Blue ring to celebrate 5 years as a Microsoft MVP

A week ago I got a package in the post. It contained a smaller box with in it a blue ring to celebrate 5 years as a Microsoft Most Valuable Professional (MVP). First in the Hyper-V expertise and now in Cloud and Datacenter Management.


To all the people and organizations that have given me opportunities, that supported me and trusted me, I’d like to say thank you. It’s been a blast to be able to learn, test, design, build ad support so many solutions over the years. Sharing those experiences and insights helped me grow as much as anyone else. I’m convinced that every Euro or Dollar spent on my growth has had a ROI much greater than it ever cost. The mission for the years ahead is to keep learning and evolving. The job is for paying bills but all the effort and time spent is another occupational level, one I hope every one finds to have fun  whilst working.

Thank you!

Microsoft Enterprise Agreement Policy Changes

As an existing Microsoft Enterprise Agreement customer you should have already been made aware of the policy changes coming to this type of agreement by Microsoft.
If you haven’t here’s the public blog post where they made it known world wide:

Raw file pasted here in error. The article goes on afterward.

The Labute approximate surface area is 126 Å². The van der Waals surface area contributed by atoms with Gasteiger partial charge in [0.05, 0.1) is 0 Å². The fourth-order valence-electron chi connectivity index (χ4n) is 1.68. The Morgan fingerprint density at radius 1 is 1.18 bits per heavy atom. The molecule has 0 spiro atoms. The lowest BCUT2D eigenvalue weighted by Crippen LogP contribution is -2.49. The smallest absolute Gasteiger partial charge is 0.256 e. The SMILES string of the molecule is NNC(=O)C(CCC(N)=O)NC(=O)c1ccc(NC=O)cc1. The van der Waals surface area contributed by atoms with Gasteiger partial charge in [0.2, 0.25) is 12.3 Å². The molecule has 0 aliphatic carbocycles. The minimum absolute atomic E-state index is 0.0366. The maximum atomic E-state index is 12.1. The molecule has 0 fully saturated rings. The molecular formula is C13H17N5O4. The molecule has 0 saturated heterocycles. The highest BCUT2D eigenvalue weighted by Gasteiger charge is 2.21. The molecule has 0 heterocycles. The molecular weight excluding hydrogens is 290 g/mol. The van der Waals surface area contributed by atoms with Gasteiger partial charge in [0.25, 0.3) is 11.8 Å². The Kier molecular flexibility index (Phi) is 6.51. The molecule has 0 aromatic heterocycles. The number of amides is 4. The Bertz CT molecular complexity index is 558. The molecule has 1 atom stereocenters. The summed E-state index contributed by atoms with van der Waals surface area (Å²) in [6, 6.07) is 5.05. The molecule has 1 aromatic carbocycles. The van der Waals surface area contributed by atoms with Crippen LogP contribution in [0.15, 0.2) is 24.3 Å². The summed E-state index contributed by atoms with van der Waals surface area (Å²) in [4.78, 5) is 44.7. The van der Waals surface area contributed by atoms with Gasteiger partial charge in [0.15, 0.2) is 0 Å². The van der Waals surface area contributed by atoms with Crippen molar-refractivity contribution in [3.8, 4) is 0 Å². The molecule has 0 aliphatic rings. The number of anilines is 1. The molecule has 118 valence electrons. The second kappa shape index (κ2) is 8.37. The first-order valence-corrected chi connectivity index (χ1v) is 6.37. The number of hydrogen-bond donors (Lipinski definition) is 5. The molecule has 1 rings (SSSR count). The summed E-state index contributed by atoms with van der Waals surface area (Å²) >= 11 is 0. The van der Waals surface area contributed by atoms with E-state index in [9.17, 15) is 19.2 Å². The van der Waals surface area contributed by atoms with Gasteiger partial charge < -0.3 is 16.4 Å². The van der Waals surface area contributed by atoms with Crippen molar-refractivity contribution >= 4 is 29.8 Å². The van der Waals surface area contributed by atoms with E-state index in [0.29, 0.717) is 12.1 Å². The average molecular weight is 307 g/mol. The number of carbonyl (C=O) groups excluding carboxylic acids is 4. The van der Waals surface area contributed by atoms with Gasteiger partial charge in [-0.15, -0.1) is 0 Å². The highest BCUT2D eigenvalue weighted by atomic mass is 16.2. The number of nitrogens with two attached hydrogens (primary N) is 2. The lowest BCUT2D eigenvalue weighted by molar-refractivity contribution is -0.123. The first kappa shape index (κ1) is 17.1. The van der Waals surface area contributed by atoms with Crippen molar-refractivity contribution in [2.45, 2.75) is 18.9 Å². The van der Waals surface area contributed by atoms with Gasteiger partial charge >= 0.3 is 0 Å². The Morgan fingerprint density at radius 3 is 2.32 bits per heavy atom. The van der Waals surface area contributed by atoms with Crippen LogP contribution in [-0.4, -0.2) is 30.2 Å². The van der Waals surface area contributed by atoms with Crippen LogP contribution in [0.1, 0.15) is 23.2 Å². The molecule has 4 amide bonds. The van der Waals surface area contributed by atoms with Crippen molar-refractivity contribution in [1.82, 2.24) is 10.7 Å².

Another step in licensing transformation: new policy and guidance for Enterprise Agreement customers

It’s a good read to get started and gives you some talking points to discuss with your reseller & Microsoft account manager.

One key point to note is that this means that on July 1, 2016 

… the minimum Enterprise Agreement (EA) commitment for commercial customers signing new Enterprise Enrollments or Enterprise Subscription Enrollments will increase from 250 users or devices to 500. Along with this change, we are guiding new commercial customers within the 250 to 499 user or device range to our modern volume licensing solutions: the Microsoft Product and Services Agreement (MPSA) and the Cloud Solutions Provider (CSP).

For those who need some more time to adapt to the new situation and who’s needs don’t get served well by the Microsoft Products and Services Agreement (MPSA) and the Cloud Solution Provider (CPS) offerings there is an option to extend the existing EA for another 3 years. That might well be worth doing.

ReFS vNext Block Cloning and ODX


With Windows Server 2016 we also get a new version of ReFS, which I’ll designate aptly as ReFS vNext. It offers a few new abstractions that allow applications and virtualization to control how files are created, copied and moved. The features that are crucial to this are block cloning and data tiering.

Block cloning allows to clone any block of a file into any other block of another file. These operations are based on low cost metadata actions. Block cloning remaps logical clusters (physical locations on a volume) form the source region to the destination region. It’s important to note that this works within the same file or between files. This combined with “allocate on write” ensures isolation between those regions, which basically means files will not over write each other’s data if they happen to reference the same region and one of them writes to that region. Likewise, for a single file, if a region is written to, that changed data will not pop up in the other region. You can learn more about it on this MSDN page on block cloning which explains this further.